The Waikato Irish Club (Inc) is centred on Hamilton, the major city in the Waikato region of NZ's North Island. Activities are organised for young as well as older members. It facilitates the active promotion of Irish culture for younger members and encourages participation in Ceilidhs, music making, Irish national dancing, Rose of Tralee events and other Irish and Celtic cultural initiatives.
Notice board of Meetings and Activities:
Murder Mystery Dinners
New Zealand Irish Directory 2003,4. A recent publication, this is "A guide to most things Irish in New Zealand" and is available free. The publishers web-site is at http://www.ireland.co.nz
Irish Dancing Classes. Lorraine is an Irish Dancing teacher providing classes in Hamilton. If you're interested call Lorraine on (07)856 4589.
NZ National Feis
There was a full programme of competitions and entertainment: Vocal and Instrumental (Singing, Instrumental, Ceili, Uillean-pipes), Gaelic Sports (Gaelic Football, Hurling Camogie), other sports (Bowls, Golf, pool, darts, Tug-O-War, Netball), Dancing (Reels, Soft/Slip/Hard Jig, Trad.Set Dances, Hornpipe and Set dance etc.., Speech (Poetry, Oratory, Drama). Plan your participation.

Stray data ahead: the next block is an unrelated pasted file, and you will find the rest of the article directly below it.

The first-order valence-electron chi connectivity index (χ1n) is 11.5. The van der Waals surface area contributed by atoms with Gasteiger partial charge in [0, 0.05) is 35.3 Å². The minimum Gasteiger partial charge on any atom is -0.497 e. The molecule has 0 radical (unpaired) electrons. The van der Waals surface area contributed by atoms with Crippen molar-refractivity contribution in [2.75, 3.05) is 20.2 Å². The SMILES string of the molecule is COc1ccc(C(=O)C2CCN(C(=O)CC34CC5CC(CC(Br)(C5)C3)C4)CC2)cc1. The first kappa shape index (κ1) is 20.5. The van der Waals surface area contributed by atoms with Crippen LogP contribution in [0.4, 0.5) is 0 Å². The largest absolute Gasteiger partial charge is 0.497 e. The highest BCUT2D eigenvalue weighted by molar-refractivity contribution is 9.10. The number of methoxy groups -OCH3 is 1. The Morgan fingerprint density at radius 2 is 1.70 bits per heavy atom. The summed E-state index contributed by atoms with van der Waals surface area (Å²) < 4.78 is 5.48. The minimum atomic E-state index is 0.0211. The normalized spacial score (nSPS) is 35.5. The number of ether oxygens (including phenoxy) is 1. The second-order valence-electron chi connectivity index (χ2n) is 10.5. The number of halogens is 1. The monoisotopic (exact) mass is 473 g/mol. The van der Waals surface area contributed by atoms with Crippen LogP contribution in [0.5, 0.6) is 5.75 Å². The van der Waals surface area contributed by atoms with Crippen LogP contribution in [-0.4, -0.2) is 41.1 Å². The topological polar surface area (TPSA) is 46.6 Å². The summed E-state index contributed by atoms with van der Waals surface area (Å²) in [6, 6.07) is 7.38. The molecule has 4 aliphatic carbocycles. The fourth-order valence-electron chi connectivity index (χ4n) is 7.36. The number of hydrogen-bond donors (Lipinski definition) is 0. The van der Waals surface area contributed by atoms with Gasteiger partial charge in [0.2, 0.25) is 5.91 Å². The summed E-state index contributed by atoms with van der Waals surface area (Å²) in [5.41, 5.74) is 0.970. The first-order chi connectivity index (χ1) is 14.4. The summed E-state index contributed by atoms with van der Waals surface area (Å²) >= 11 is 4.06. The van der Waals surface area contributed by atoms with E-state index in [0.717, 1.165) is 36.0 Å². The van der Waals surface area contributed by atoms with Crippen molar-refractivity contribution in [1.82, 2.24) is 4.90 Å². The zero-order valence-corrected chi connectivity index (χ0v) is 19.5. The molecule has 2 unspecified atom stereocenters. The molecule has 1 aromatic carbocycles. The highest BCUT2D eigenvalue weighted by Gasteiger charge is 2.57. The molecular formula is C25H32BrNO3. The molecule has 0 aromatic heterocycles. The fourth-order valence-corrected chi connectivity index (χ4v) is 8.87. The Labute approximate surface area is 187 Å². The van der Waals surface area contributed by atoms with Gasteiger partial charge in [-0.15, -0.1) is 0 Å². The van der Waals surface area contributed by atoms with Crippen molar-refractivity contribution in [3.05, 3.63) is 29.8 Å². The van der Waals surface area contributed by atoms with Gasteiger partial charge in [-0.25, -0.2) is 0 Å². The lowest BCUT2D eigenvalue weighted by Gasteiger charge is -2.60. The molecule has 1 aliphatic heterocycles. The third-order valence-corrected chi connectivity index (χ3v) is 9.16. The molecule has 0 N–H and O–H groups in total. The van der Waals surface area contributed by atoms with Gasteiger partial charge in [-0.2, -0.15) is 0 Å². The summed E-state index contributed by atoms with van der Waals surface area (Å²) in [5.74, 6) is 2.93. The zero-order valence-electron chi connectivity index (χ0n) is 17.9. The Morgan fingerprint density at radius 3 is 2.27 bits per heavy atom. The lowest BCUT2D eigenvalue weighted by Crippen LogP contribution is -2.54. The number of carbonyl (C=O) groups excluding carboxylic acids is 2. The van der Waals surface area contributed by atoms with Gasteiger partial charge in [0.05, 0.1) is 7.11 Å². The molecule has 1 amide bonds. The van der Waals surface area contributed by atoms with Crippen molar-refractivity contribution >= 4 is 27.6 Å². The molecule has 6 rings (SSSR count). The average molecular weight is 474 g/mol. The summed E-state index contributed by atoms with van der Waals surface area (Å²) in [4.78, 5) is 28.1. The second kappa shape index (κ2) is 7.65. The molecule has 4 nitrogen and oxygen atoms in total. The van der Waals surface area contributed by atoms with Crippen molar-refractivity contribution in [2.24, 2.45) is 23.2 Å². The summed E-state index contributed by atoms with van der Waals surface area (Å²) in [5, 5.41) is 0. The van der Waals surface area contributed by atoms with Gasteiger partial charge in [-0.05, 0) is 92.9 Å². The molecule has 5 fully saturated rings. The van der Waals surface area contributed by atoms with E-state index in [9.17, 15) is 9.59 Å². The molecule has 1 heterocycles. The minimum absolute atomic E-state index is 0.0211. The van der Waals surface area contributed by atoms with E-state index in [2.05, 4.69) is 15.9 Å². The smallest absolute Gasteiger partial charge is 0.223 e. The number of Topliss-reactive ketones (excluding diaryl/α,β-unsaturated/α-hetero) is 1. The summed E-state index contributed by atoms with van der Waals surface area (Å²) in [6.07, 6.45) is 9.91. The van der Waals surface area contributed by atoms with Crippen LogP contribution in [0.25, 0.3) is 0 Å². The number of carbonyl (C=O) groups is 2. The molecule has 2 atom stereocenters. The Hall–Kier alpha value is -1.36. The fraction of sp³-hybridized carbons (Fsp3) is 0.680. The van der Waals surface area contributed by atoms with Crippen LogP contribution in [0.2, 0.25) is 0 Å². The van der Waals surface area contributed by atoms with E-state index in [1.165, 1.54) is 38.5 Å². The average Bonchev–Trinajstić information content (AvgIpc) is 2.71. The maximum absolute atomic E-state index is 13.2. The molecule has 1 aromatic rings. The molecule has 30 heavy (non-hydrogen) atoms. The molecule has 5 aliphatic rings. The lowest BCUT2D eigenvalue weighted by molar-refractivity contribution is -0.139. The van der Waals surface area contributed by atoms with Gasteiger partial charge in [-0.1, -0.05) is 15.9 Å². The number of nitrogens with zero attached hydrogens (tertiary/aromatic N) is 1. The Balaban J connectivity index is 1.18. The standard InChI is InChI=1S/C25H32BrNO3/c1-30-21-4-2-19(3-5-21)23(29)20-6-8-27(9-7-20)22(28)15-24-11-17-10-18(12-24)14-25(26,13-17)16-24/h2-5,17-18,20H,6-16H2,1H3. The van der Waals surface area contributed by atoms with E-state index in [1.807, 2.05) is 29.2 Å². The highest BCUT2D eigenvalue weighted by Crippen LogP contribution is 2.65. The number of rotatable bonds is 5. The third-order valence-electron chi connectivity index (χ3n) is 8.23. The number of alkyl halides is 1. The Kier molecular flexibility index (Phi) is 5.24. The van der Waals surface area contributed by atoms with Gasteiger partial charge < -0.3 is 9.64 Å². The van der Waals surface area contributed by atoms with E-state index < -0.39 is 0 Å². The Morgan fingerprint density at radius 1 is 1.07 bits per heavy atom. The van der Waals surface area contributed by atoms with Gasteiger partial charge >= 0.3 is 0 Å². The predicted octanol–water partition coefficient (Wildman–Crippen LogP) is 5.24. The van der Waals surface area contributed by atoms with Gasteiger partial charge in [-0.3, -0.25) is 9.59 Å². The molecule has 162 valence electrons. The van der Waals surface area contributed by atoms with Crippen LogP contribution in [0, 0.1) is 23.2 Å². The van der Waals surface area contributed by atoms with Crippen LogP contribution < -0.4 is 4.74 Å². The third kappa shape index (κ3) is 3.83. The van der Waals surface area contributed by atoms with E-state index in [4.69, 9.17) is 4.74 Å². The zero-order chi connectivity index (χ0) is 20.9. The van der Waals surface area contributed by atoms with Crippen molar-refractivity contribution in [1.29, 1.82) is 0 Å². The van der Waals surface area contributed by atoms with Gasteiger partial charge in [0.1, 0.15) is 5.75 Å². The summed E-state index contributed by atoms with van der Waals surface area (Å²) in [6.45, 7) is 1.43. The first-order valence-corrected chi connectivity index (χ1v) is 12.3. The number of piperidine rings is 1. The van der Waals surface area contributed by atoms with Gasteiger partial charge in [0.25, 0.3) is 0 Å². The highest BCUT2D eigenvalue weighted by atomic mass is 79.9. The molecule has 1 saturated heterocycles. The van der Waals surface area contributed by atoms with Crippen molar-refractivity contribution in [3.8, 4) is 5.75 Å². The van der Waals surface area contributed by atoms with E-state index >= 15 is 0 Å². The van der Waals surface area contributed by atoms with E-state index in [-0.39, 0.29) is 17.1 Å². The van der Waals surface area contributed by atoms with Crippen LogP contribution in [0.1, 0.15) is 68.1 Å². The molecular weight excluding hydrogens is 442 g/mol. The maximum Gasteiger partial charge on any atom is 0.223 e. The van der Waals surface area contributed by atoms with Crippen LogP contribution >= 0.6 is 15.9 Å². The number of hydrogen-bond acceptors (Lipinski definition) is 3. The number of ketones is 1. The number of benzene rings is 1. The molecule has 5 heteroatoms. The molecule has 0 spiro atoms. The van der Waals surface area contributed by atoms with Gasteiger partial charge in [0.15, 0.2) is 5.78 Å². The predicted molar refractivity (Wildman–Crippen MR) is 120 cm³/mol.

Celtic song and music sessions at Biddy Mulligan's Pub, in the late afternoon of every second Sunday of each month (next session 2nd Sun. this month, from 5pm). Bring along your person, your voice and your celtic musical instrument. These sessions are proving popular and now have an impetous that attracts a good group of friendly people. Everyone is welcome to join in.
Irish programme on local radio.
Community Radio 1206 has an Irish music programme every Thursday afternoon from 3 - 4pm, with Martha. On Sunday afternoons 2.30 - 3.30pm there is also a Celtic music programme with Jean Limmer.
St. Patricks Day Members celebrated the National day of all who have an Irish and celtic inclination.
The Irish Clubs luncheon was a success. Prepare for a repeat performance next year.
It has become obvious, that following the fame of the Uillean pipes due to the film "Titanic" some people do not realise the Piob Mhor is just as Irish as it is Scottish and that these pipes have a far older history than the Uillean pipes. What is a Piob Mhor did you say? Begorrah! It's the great pipe or the Irish War pipe! Originally, and even after WWII in Ireland, the war-pipes only had two drones, as they did in Scotland too during the great period of the MacCrimmon, MacKay and MacArthur piping families and schools. Eventually the three droned version of pipe (the main difference being the addition of another tenor drone - so there are two short drones and one long one, instead of one of each) took over because of piping competition favourism and rules. Basically, if you wanted to be in the prize money you had to have three drones. Most pipe bands in Ireland and Nn.Ireland now play on the three droned Piob Mhor so they too can have a chance to win some prize money. (And they do).